In scraping therapy, the practitioner applies pressure while stroking the skin with a flat handheld tool. This process mobilises stagnating blood in lymphatic tissue, while drawing metabolic waste to the skin surface.
As your circulation improves, the now-moving blood manifests on the skin surface as sha (which literally translates to “sand”), taking on the appearance of petechiae, or red dots.
In addition to providing relief from pain, scraping therapy enhances blood circulation and many functions of the nervous system.
Does scraping work?
It is hard to argue with the TCM belief that the health of one’s internal organs is reflected on the skin. The patterns and colours of the petechiae tell a story, and provide some insight for diagnosis.
“Scraping can be used to treat chronic degenerative diseases such as migraines, shoulder and back pain, menstrual disorders, insomnia, hypertension, rheumatoid arthritis and much more,” said Liu Chunyan from the third Affiliated Hospital of Beijing University of Chinese Medicine.
According to this report in the South China Morning Post, there have been more than 120 studies on scraping since 2005. They mostly investigate its effect on debilitating musculoskeletal conditions, such as chronic back pain.
In 2009, researchers at Harvard found that scraping has potential for anti-inflammatory and immunological properties. In 2011, another Harvard study showed that scraping reduced liver inflammation in chronic active hepatitis B.
Cupping and scraping are founded on ancient TCM theory
As with many other TCM practices, both cupping and scraping therapy can be applied on acupressure points along our meridian channels.
According to TCM schools of thought, the human body has 12 standard meridians. These are located at a certain depth and run through fixed courses in the body. Branching out from meridians are what we call collaterals, which run crisscross in a network through the entire body.
The purpose of the meridians is to transport blood and energy to all organs.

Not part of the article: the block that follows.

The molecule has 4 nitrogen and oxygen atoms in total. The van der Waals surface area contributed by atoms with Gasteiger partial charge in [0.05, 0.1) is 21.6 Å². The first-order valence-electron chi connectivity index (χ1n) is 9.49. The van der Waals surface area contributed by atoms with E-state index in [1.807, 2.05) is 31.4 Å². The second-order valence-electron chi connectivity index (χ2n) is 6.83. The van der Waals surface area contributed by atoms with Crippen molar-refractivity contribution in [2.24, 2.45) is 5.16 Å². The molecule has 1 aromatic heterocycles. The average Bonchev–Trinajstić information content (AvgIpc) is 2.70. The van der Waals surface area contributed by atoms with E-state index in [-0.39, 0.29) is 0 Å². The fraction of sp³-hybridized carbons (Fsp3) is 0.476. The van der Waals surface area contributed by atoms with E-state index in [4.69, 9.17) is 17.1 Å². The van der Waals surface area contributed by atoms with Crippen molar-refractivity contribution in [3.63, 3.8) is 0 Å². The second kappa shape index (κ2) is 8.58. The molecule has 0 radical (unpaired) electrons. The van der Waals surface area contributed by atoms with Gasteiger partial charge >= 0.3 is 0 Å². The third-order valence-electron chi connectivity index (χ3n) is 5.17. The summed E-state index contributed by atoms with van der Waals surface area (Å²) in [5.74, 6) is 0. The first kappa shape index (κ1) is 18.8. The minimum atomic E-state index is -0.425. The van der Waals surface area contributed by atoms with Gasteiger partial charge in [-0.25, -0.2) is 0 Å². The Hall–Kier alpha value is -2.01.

TCM practitioners attribute many of our physiological problems to blockages in our meridian network. One of the most common type of blockage is stagnating blood. This basically refers to how the movement of blood becomes restricted as your circulatory system weakens with age.
That is why many practices in TCM therapy work specifically to clear these blockages.
How Absolute Wellness can help
The above explanation of how cupping and scraping work, of course, is a simplified version of a complex field that is 2000 years in the making.
The understanding of the human body in TCM perspectives has not only helped in the treatment of medical diseases. It has also become useful for improving sub-health conditions, such as obesity, indigestion and issues related to the metabolism.
Cupping has been known to reduce stubborn visceral fat cells. Scraping has been successfully used to achieve contours in one’s jawline and waistline.
If you are looking for a safe and natural long-term solution to losing weight, you may want to consider Absolute Wellness’s signature CSH therapy® program. Using a traditional Chinese approach, CSH therapy® is a three-step programme that includes cupping therapy, scraping and heat treatment.
When combined with sensible eating and sufficient rest, this treatment can supercharge your metabolism to produce up to 4-6kg of weight loss in 1 month*.
Since 2002, Absolute Wellness has helped more than 2,500 clients achieve their ideal weight with a 99 per cent success rate. Make the first step and book a consultation today, or read more about what our CSH therapy® program is about.
*Results may vary between individuals.